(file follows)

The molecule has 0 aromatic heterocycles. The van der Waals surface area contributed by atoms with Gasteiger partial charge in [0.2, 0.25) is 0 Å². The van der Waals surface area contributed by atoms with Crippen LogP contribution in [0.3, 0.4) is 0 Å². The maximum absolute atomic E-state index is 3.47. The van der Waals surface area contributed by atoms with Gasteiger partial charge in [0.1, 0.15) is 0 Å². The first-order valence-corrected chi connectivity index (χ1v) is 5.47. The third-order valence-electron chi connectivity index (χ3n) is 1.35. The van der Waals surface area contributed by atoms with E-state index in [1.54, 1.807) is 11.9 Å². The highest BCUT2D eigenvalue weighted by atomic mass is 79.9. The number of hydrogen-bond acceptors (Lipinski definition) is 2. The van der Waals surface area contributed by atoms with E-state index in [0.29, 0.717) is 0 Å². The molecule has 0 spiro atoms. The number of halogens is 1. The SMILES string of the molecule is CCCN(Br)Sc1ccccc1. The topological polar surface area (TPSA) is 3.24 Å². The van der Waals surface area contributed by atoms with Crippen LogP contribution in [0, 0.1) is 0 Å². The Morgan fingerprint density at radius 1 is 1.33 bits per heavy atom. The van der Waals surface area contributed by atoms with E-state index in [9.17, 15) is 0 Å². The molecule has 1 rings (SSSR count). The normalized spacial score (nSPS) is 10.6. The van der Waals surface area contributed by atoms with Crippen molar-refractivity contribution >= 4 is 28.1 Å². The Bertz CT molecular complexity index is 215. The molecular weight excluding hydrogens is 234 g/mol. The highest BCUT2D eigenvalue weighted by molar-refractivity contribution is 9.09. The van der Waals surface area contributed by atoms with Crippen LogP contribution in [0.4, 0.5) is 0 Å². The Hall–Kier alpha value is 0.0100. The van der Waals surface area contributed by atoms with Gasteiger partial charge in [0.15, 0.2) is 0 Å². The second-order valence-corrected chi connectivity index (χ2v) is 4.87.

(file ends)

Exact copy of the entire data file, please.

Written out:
The molecule has 0 aromatic heterocycles. The van der Waals surface area contributed by atoms with Gasteiger partial charge in [0.2, 0.25) is 0 Å². The van der Waals surface area contributed by atoms with Crippen LogP contribution in [0.3, 0.4) is 0 Å². The maximum absolute atomic E-state index is 3.47. The van der Waals surface area contributed by atoms with Gasteiger partial charge in [0.1, 0.15) is 0 Å². The first-order valence-corrected chi connectivity index (χ1v) is 5.47. The third-order valence-electron chi connectivity index (χ3n) is 1.35. The van der Waals surface area contributed by atoms with E-state index in [1.54, 1.807) is 11.9 Å². The highest BCUT2D eigenvalue weighted by atomic mass is 79.9. The number of hydrogen-bond acceptors (Lipinski definition) is 2. The van der Waals surface area contributed by atoms with E-state index in [0.29, 0.717) is 0 Å². The molecule has 0 spiro atoms. The number of halogens is 1. The SMILES string of the molecule is CCCN(Br)Sc1ccccc1. The topological polar surface area (TPSA) is 3.24 Å². The van der Waals surface area contributed by atoms with Crippen LogP contribution in [0, 0.1) is 0 Å². The Morgan fingerprint density at radius 1 is 1.33 bits per heavy atom. The van der Waals surface area contributed by atoms with E-state index in [9.17, 15) is 0 Å². The molecule has 1 rings (SSSR count). The normalized spacial score (nSPS) is 10.6. The van der Waals surface area contributed by atoms with Crippen molar-refractivity contribution >= 4 is 28.1 Å². The Bertz CT molecular complexity index is 215. The molecular weight excluding hydrogens is 234 g/mol. The highest BCUT2D eigenvalue weighted by molar-refractivity contribution is 9.09. The van der Waals surface area contributed by atoms with Crippen LogP contribution in [0.4, 0.5) is 0 Å². The Hall–Kier alpha value is 0.0100. The van der Waals surface area contributed by atoms with Gasteiger partial charge in [0.15, 0.2) is 0 Å². The second-order valence-corrected chi connectivity index (χ2v) is 4.87.